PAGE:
Back-to-school device advice
AOA's Back-to-School campaign is preparing optometrists to spread the word about why children need comprehensive eye exams. These exams are more important than ever as students spend more and more time staring at screens each day.
These exams are more important than ever as students spend more and more time staring at screens each day.
According to the AOA's 2013 American Eye-Q® survey, 85 percent of parents indicate their children use an electronic device up to four hours per day. In addition, 41 percent of children have their own smartphone or tablet, and 32 percent use both e-books and textbooks at school.
This may present vision challenges such as computer vision syndrome. So the AOA created the following infographic to help optometrists educate parents on safe use and signs of eye health issues.
For example, the AOA urges students to rest their eyes by following the 20-20-20 rule. When using technology, take a 20-second break every 20 minutes and view something 20 feet away. In addition, the AOA offers the following tips by grade level:
Preschool and Kindergarten: At home, little ones may play games on a tablet or smartphone, while at school they learn early lessons about how to use a computer. The AOA suggests limiting tech time to two hours or less each day and increasing the font size to make it easier on eyes. During this stage, parents should be aware of physical signs of a potential vision problem.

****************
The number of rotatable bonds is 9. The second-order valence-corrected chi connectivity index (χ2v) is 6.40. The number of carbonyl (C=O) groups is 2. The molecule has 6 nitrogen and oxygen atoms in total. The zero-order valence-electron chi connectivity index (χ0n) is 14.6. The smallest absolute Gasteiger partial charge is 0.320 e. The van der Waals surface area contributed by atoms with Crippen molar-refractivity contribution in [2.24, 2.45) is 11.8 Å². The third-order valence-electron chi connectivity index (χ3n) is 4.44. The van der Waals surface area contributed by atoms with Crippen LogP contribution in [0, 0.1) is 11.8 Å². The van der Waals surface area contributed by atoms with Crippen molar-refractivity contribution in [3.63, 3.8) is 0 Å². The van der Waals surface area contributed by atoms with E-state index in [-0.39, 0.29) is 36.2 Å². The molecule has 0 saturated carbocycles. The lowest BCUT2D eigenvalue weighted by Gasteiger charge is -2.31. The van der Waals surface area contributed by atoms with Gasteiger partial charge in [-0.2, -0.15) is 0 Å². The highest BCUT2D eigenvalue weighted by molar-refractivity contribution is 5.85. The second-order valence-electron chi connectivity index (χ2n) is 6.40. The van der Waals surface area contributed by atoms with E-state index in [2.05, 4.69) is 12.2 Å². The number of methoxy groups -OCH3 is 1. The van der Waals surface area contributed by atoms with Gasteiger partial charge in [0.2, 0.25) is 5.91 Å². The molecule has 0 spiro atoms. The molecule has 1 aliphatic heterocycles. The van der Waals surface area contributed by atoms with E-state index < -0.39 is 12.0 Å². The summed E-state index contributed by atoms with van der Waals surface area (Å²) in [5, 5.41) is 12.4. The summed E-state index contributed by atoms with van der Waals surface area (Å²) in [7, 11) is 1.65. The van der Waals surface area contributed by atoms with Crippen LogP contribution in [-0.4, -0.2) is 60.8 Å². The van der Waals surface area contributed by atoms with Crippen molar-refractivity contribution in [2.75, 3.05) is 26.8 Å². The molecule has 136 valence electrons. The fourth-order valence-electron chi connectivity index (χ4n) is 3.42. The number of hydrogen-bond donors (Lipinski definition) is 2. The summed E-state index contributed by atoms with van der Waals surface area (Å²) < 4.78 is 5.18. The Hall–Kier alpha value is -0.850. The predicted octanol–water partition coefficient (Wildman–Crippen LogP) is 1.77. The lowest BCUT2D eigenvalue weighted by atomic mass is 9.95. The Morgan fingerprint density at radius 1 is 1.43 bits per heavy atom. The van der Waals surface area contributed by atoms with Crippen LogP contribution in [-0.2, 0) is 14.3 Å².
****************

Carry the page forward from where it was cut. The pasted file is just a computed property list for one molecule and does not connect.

Elementary School: At this age, children continue to use smartphones, play with portable gaming devices, and spend hours on computers at school and home. Encourage kids to use cell phones only for quick tasks such as texting, and to position all devices half an arm's length away from the eyes and slightly below eye level. Children should also take frequent breaks and move around or change positions often while working on a computer.
Middle and High School: With computers becoming a staple at school and for homework, along with increased smartphone usage, remind middle and high schoolers to position computers 20 to 28 inches away from their eyes, and to keep the top of the screen at eye level. When at home, kids should use ergonomic desk areas or gaming chairs. To prevent glare on screens, use low-wattage light bulbs or drapes in the room. And adjust brightness or background color settings on digital devices to keep vision comfortable.